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Normalization of Deviance and the Perception of Defects

Normalization of Deviance and the Perception of Defects

How can anyone walk by a defect right there, day in and day out and in their face, and do nothing?

Ever walk into a room, look around and conclude that all is well. But then, someone picks up papers, a briefcase, or some other object from the floor, right where you were about to walk. You hadn’t seen it. Your vision is fine, so how could you have missed it? It makes you wonder how many other little things you missed in other places, too.

There is a mind-set needed to see little things. Sure, there are those who rebel against those compulsive people who want everything just so. But as it turns out, when everything is just so, the scene is easier to take in and see if there are any insidious defects that could cause real problems. Factories are like that, too. If the plant is just so, it is easier to separate out the problems from the background.

There is a mind-set needed to see little things.

There is something even deeper at play. How can anyone walk by a defect right there, day in and day out and in their face, and do nothing? Humans are masterful at separating out the signal from the noise. If the background stays the same, then the signal (defect) fades and eventually disappears.

An article in a NASA publication explored the normalization of deviance. It describes it as a cognitive (i.e., wired into the brain) process that when a scene doesn’t change, we stop seeing the details. The article cited the space shuttle Challenger tragedy to this phenomenon. In the maintenance reliability world, it would be a temporary repair that after a few days, stops looking temporary. In fact, it stops being visually present entirely. If anyone asked you if there are any temporary repairs, you might answer, “I’m sure there are some,” but you might not remember the one right in front of you.

Rather, you will be reminded of something if it actively intrudes into your conscience. Think of a factory defect that makes scrap and it is your job to clean it up. Since you are actively involved, the defect fades into the background much more slowly. It still fades, but more slowly, so it can be recalled into consciousness much more quickly. Many of the exercises used to identify activities that add value are designed to highlight defects that might have been forgotten.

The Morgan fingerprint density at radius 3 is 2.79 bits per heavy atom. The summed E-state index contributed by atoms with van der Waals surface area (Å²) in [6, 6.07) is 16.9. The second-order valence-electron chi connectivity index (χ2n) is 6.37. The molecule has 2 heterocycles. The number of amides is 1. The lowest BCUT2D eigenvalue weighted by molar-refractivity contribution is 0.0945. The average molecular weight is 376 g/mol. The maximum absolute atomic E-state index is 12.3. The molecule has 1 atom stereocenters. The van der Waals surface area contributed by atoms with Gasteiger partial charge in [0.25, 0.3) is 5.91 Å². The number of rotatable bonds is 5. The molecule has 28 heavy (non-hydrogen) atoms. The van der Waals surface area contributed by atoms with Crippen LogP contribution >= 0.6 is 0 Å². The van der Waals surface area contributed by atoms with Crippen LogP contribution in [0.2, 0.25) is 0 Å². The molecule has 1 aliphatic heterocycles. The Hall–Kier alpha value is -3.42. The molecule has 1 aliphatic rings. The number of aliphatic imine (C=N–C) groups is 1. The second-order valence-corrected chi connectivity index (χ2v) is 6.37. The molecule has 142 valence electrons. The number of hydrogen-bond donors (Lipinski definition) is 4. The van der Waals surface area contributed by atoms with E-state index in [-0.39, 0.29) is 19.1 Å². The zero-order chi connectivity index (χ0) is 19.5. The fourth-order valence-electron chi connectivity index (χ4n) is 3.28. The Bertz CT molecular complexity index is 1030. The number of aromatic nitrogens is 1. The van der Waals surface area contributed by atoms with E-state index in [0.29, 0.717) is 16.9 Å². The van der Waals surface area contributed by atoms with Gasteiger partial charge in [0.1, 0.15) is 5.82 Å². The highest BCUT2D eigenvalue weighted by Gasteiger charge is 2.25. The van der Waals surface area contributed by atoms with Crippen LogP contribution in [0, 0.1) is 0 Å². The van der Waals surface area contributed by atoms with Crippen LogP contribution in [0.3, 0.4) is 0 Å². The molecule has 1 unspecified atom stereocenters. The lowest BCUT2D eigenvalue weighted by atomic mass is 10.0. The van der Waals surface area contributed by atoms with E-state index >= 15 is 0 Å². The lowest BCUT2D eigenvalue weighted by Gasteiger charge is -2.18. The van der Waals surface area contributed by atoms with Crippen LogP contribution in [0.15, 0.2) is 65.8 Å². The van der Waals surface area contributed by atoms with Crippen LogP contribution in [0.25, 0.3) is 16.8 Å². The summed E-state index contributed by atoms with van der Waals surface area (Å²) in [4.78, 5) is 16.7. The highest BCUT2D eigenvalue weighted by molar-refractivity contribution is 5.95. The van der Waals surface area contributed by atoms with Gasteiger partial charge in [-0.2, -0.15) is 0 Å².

Defect elimination is the royal road to reliability and institutional integrity. Some defects have been around for a while and stop being seen or perceived. For a manager who does not work with the equipment and, therefore, doesn’t get confronted by the consequences of the defects, the defects he or she sees would blend into the background. For the workers, however, the defects would have more persistence since they are confronted by them and have to mitigate them.

There are probably people in your life that seem to be universally better at spotting defects than you. Whereas you might normalize crumbs on the dining room table after 10 minutes, other people might keep seeing them. Of course, it can be attributed to laziness, but you can always plead normalization of deviance and only a little laziness!

When it comes to the perception of defects, the conclusion is twofold. If you want to attack defects, don’t rely on managers because they cannot see the problem as well. Rather, recruit people into leadership roles that are detail oriented because they are just plain better at seeing defects.

Finally, these invisible defects are in the way of a smooth running institution. They are also responsible for many things, from small breakdowns to major catastrophes.

Joel Levitt

Joel Levitt, CRL, CPMM, CRL, CPMM, is the President of Laser Focused Training. Mr. Levitt has 30 years of experience in many facets of maintenance, including process control design, source equipment inspector, electrician, field service technician, maritime operations and property management. He is a leading trainer of maintenance professionals and has trained more than 17,000 maintenance leaders from 3,000 organizations in 25 countries in over 500 sessions. Since 1980 he has been the President of Springfield Resources, a management consulting firm that services all sized clients on a wide range of maintenance issues. Prior to that Mr. Levitt worked for a CMMS vendor and in manufacturing management. 

He is also a frequent speaker at maintenance and engineering conferences and has written 6 popular maintenance management texts and chapters of 2 additional reference books. He has also published dozens of articles on the topic. Mr. Levitt has served on the safety board of ANSI, Small Business United, National Family Business Council and on the executive committee of the Miquon School. He can be reached at or visit

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